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II Tim 3:17 says,

"ἵνα ἄρτιος ᾖ ὁ τοῦ θεοῦ ἄνθρωπος πρὸς πᾶν ἔργον ἀγαθὸν ἐξηρτισμένος".(TR Stephanus-1550)

"That complete might be the of God man towards every work good, having been fully equpped."(Interlinear)

The word "ἄρτιος"(artios) seems to have a variety of translations; the KJV uses "perfect". whereas the NIV uses "thoroughly equipped". "Artios" is translated "complete", yet the KJV version says,(II Tim. 3:17)

That the man of God may be perfect, throughly furnished unto all good works.

If "complete" were substituted for "perfect", we would have "complete, thoroughly furnished" which essentially be using the same adjective twice. "Perfection" however, holds another meaning.

What is the meaning of "ἄρτιος" in context with this verse and why does the KJV translate it "perfect"?

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    Interesting question! I'm not sure where your "interlinear" is coming from (as usual, it's helpful if you can specify -- not all interlinears are equivalent!), but what is transcribed here appears to be missing a word from the end to translate ἐξηρτισμένος ("equipped" or some such).
    – Susan
    Feb 4 '16 at 8:20
  • @Susan It come from the "I missed one important word" translation :P.. Thank you for reminding me, I edited it to correct this error...;>)
    – Tau
    Feb 4 '16 at 13:59
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    It does use the same adjective twice: "in order that the person of God might be fit, having been outfitted to every good work." The difference is in the tense and binding of clauses.
    – fumanchu
    Feb 4 '16 at 16:30
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The word ἄρτιος (artios) is not found elsewhere in the New Testament or the Septuagint, but it is reasonably well-attested in Classical Greek literature; LSJ provides many examples. BDAG gives:

pertaining to being well fitted for some function, complete, capable, proficient = able to meet all demands

Although the word is a hapax within the Greek Bible, there is a related set of words, also derived from ἀρτίζω (artizō), with attestation here. These add the prefixes εκ- or κατα-, but the usage pattern indicates a closely related (if somewhat amorphous) meaning. NIDNTTE helpfully gives "concepts" that characterize the word group:

Arrange; Goal; Good; Make; Prepare1

One such term is used in this very same verse: ἐξαρτίζω (exartizō; "to finish, complete, equip"):

ἵνα ἄρτιος ᾖ ὁ τοῦ θεοῦ ἄνθρωπος, πρὸς πᾶν ἔργον ἀγαθὸν ἐξηρτισμένος
so that the the man of God might be artios, exērtismenos toward every good work

Thus, although the verse does not repeat precisely the same word, it does use a closely related word, this with the nuance indicating "directionality", i.e. specific to an object: "every good work". Exartizō is also used also at Acts 21:5, lit. "our days were completed"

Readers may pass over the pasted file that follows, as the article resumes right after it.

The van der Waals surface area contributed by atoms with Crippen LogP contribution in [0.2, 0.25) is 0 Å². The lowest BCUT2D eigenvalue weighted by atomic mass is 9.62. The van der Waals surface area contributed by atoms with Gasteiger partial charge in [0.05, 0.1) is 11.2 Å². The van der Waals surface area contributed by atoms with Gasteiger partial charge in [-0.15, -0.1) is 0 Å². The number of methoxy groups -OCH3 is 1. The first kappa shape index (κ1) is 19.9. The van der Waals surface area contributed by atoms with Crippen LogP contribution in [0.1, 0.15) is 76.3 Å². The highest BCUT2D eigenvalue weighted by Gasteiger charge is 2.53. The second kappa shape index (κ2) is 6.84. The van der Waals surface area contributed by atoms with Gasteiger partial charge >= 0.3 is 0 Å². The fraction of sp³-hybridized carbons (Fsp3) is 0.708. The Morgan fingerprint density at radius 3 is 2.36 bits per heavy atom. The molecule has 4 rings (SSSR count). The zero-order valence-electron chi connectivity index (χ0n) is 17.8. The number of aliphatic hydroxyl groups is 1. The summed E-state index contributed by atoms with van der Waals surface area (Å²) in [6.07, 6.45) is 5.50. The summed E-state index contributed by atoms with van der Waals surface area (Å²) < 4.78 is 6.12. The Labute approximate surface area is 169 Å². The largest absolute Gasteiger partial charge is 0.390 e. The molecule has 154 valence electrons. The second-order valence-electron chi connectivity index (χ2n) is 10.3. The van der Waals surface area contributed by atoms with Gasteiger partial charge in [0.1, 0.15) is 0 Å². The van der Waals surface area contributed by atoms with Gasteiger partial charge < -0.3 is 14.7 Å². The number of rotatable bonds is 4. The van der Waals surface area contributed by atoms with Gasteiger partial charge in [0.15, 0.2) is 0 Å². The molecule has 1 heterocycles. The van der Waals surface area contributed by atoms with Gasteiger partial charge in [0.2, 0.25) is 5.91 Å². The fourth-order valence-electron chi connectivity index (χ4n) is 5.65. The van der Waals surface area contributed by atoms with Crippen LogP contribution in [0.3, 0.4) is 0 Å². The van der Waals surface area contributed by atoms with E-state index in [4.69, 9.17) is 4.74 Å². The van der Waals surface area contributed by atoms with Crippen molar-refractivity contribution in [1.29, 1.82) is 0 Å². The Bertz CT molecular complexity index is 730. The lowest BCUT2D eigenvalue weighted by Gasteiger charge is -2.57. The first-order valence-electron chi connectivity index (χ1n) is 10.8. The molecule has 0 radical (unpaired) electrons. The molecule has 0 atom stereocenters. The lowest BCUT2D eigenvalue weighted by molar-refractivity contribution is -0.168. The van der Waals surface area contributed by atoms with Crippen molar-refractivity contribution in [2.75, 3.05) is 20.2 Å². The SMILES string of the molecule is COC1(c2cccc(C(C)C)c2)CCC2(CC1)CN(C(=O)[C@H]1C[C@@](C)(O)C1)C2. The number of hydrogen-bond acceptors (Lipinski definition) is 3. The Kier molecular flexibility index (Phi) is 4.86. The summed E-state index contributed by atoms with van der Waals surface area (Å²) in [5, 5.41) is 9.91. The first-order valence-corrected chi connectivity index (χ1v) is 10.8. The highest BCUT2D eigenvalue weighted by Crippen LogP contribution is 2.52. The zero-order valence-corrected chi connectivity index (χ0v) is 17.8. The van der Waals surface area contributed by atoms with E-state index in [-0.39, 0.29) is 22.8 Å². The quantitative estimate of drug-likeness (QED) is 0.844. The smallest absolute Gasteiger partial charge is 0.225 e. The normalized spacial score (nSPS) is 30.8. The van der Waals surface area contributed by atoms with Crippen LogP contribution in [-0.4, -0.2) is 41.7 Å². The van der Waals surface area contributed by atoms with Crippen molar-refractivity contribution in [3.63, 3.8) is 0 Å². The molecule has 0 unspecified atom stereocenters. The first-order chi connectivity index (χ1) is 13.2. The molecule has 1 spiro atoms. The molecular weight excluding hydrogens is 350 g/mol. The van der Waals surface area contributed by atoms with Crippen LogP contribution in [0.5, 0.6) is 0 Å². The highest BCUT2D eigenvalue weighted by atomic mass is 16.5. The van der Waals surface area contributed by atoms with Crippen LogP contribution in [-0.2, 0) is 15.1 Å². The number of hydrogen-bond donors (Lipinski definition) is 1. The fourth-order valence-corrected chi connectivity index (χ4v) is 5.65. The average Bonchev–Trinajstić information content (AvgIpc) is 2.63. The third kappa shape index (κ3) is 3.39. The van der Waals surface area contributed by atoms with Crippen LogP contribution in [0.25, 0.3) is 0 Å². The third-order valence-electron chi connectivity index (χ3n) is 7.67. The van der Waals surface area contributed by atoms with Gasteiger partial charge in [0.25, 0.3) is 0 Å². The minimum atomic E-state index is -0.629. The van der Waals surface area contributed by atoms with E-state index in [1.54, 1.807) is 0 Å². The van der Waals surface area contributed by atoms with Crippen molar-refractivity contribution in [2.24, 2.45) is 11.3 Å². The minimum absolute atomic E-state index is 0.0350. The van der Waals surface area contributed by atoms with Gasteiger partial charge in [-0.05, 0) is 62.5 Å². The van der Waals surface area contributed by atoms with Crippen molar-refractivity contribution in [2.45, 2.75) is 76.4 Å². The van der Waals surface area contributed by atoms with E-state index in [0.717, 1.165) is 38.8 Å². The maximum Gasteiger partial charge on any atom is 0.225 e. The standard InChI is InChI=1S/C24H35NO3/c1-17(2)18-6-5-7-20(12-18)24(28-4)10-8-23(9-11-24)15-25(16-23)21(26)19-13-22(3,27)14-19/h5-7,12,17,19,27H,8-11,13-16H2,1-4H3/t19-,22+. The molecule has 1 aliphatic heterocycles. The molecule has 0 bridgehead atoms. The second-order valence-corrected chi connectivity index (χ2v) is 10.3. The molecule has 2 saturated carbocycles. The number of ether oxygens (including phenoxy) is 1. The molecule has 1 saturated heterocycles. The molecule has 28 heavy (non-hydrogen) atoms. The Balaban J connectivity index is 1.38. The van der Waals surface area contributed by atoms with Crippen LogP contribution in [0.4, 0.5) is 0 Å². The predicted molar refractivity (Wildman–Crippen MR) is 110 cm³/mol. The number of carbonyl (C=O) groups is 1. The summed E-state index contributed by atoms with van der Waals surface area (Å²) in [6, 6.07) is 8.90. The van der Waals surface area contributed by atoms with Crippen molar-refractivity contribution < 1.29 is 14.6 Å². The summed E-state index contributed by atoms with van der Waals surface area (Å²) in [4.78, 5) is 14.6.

More common is καταρτίζω (katartizō), occurring 13 times in the New Testament. Most often it refers to attainment of or restoration unto spiritual maturity (e.g. 1 Cor 1:10, Gal 6:1, 1 Thess 3:10, Heb 13:21, 1 Pet 5:10). Also from NIDNTTE:

It is clear that the words in this group were appropriated by the NT writers, especially Paul, as ideally suited to express concepts related to Christian growth, whether in the context of problems that needed to be remedied, or in connection with training for service, or more generally to encourage spiritual maturity.

2 Tim 3:17 fits nicely in this framework. Scripture has been given to the "man of God" in order to fully prepare him with the principles necessary to approach every "good deed".

OP additionally asks:

[W]hy does the KJV translate it "perfect"?

I think this is most likely an example of archaic (?) English usage that may be unfamiliar to us. Several of the available meanings from Merriam Webster seem to me consistent with the above discussion:

Perfect:
3b. lacking in no essential detail: complete
4. obsolete: mature

You may have noticed that LSJ didn't have a problem glossing ἄρτιος (artios) using "perfect". The emphasis on faultlessness that may be felt in modern parlance was likely not the intention of either KJV or LSJ.

Although I think it's a less likely explanation for the KJV rendering, it's worth mentioning that there is one manuscript – Codex Claromontanus – that reads not ἄρτιος (artios) in 2 Tim 3:17 but τέλειος (teleios).2 The manuscript can be viewed on the Bibliothèque Nationale site. See line 7: ΙΝΑ ΤΕΛΙΟϹ Η, followed inline by the correction in a different pen: ΑΡΤΙΟϹ Η. This manuscript is a Greek-Latin diglot, and the reading was possibly influenced by the Vulgate: perfectus sit homo Dei....


1. "ἄρτιος" in New International Dictionary of New Testament Theology and Exegesis (NIDTTE). Ed. Moises Silva (Zondervan, 2014), 1:408-410.

2. An adjective well-known from Matt 5:48, 1 Cor 13:10, Jas 1:17, 1 Joh 4:18, etc., consistently translated using "perfect" in the KJV. It seems to be misspelled in the manuscript (telios rather than teleios, possibly influenced by the correct word, artios?).

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  • Thank you for your response! I believe you've resolved the confusion regarding the translation of ἄρτιος. The 'perfect' usage is consistent throughout the KJV, although "artios" in this instance seemed strange. But your answer reconciles this, thanks.